For Nick Medic, Director of Offshore Renewables at RenewableUK, 2014 was a notable year for the UK wave and tidal sectors, both “in terms of progress made and setbacks suffered.” On the plus side, the first tidal energy array reached financial close and is under construction, the country’s first tidal lagoon project has gone into planning and has attracted preliminary funding commitments, devices continue to be tested and R&D is “continuing apace, more so than anywhere else in the world.”
However, Medic also believes that “chronic underfunding” and a lack of firmer messaging on the role marine energy should play have brought matters to a head with “a number of developers both on the wave and tidal side either winding up or exiting the sector.” In November 2014, Pelamis Wave Power announced financial difficulties such that the company has been put into administration and Aquamarine Power cut back to a skeleton staff.
“This is a worrying situation, yet one that can and should be remedied. Bodies such as Wave Energy Scotland are awake to the danger of gains made in the sector being reversed, but we need a coordinated UK approach to stabilize the sector,”
Dr Stephanie Merry, Head of Marine at the UK Renewable Energy Association, agreed the outlook for the UK sector is “not encouraging.” That said, when it comes to developing tidal energy technology, the UK is still further ahead than many countries and Merry pointed out that the Marine Current Turbines (MCT) Seagen device, which remains installed at Strangford Lough, where it has delivered more than 9 GWh to the national grid, is “arguably the most successful tidal stream generator to date in the world.”
“In 2015, the tidal energy sector will watch the progress of MeyGen with keen interest. We also hope the second tidal array project, Scottish Power Renewables in the Sound of Islay, will continue to move forward. Welsh company Tidal Energy is also in the process of deploying its DeltaStream machine in Ramsey Sound and the Swedish Minesto device has been tested at Strangford Lough,” said Merry.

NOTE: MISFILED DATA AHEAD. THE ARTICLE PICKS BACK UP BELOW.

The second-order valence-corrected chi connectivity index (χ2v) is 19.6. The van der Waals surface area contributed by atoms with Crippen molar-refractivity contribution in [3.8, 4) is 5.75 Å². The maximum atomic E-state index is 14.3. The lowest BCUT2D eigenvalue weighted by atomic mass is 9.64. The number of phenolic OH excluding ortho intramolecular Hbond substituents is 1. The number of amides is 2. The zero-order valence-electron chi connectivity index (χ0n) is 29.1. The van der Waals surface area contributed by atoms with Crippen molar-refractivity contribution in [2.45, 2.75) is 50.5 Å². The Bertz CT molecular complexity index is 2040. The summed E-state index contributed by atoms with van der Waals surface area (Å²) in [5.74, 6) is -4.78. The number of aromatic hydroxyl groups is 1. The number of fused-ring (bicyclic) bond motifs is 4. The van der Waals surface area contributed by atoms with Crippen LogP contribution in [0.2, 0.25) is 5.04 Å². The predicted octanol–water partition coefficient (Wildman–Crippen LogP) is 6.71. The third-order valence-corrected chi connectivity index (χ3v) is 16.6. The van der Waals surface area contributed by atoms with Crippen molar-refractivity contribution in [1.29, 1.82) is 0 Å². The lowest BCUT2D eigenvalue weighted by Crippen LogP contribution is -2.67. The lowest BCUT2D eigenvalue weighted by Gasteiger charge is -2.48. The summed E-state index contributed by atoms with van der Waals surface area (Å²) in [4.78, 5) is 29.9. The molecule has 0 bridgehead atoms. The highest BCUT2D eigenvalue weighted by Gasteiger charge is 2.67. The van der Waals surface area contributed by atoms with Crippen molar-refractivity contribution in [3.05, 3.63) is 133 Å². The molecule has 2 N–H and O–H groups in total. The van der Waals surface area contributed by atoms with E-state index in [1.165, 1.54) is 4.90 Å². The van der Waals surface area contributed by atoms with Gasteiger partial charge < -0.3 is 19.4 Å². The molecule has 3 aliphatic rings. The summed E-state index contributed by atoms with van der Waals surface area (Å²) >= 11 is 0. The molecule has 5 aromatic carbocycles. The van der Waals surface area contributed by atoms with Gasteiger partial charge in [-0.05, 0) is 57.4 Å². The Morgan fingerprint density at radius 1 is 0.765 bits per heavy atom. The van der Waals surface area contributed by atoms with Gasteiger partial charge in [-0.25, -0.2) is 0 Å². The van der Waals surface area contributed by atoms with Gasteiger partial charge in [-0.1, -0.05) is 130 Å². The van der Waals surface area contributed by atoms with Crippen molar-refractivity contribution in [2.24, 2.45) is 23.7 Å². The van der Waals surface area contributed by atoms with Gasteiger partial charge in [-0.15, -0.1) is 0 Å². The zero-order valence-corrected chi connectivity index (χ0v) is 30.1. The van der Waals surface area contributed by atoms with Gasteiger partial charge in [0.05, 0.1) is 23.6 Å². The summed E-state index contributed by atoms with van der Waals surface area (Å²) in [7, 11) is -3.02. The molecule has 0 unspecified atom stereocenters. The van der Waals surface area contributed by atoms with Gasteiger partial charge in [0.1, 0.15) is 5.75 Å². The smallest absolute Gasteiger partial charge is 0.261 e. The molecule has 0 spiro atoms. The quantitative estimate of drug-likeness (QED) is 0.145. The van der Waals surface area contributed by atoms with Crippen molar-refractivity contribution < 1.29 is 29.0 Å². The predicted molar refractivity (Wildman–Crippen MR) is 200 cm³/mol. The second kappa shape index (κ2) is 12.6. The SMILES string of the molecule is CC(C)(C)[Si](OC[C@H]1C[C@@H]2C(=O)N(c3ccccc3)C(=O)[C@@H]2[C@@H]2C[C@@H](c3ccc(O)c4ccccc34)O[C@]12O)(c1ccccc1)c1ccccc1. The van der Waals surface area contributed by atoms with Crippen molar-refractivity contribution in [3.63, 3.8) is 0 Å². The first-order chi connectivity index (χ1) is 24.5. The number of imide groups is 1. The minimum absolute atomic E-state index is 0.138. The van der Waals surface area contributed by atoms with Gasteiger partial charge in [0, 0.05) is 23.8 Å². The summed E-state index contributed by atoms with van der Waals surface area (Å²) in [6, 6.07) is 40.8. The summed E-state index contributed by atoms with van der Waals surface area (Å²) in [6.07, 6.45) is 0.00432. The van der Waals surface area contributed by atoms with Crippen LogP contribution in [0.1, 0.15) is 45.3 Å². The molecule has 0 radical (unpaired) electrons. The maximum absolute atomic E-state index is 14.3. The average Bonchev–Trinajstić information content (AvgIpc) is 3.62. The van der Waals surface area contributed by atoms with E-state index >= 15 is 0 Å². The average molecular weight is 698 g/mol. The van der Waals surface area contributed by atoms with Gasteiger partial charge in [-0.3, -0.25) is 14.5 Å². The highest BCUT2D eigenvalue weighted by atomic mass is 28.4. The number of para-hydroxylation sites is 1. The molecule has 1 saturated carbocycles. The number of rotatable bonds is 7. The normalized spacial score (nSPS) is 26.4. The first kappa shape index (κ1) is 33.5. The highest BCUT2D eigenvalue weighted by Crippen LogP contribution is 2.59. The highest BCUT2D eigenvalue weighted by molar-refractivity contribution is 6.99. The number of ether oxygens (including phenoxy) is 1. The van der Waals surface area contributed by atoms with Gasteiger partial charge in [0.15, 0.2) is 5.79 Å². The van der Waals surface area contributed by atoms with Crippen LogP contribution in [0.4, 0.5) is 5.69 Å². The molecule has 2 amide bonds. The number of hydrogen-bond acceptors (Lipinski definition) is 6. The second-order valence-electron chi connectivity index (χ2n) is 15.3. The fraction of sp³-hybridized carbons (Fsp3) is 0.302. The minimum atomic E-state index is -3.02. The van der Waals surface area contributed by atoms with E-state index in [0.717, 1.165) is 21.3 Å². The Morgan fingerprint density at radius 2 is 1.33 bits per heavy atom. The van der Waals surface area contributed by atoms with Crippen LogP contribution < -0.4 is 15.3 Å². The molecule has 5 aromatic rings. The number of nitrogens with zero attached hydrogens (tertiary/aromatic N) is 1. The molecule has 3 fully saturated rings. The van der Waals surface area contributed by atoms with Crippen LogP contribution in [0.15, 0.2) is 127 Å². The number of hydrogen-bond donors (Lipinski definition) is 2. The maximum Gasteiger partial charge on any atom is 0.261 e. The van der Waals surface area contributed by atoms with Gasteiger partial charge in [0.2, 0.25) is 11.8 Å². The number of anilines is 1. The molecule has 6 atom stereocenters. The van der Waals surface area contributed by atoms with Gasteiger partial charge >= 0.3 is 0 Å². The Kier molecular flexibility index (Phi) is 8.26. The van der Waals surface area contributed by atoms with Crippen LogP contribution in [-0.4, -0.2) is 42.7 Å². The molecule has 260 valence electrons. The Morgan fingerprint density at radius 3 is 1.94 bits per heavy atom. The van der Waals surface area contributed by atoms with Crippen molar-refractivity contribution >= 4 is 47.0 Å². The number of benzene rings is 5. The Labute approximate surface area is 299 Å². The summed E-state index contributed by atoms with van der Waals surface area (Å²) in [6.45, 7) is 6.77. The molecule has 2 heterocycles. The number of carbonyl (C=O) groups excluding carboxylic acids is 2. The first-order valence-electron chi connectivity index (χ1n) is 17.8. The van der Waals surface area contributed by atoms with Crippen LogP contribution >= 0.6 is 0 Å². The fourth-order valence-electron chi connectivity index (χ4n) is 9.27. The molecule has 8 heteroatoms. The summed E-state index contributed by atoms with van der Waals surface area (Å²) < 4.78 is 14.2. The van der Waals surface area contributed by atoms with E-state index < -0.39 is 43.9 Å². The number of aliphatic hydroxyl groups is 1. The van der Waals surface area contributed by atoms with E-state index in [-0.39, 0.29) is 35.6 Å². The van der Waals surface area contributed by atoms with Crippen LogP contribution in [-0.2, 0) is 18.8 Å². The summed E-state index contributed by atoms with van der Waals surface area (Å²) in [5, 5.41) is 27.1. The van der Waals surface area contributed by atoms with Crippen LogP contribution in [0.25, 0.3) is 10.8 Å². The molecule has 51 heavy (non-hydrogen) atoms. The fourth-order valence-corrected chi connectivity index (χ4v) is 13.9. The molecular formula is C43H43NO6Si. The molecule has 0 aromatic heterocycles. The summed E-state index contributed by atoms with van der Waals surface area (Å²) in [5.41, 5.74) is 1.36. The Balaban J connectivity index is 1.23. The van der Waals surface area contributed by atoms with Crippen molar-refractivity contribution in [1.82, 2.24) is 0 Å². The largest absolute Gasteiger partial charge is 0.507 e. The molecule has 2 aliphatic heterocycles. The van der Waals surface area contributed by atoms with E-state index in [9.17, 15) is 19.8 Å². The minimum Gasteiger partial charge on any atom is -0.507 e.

“One UK wave energy project to watch is WaveSub, which has been successful in raising funds for development and is well-placed in Wales to access EU funds for the future,” she added.
Elsewhere, although the January 2015 demise of leading Australian technology developer Oceanlinx was an undeniable setback, Merry revealed that some foreign wave energy developers remain “buoyant.”
The Deltastream that is currently being deployed in the UK. Credit: Deltastream.
“Internationally, I like the technology of Fred Olsen’s BOLT machine. Being privately funded, it is in a comfortable position financially, as long as it continues to prove its potential,” she added.
Merry believes that France is “poised to take over the global lead” for tidal stream energy, while a number of European maritime countries, as well as Australia, are “moving ahead more successfully than the UK with wave power.”
“Growth of the tidal sector in France will be strong, because the French government has provided excellent support with high levels of capital grant and guaranteed grid access, although the market mechanisms are not as good as in the UK. Leases in the Raz Blanchard, the French side of the Alderney Race, have been let. Growth in Canada is also good with Atlantis securing a feed-in tariff of about £292/MWh for up to 4.5 MW capacity at the Fundy Ocean Research Centre,” she said.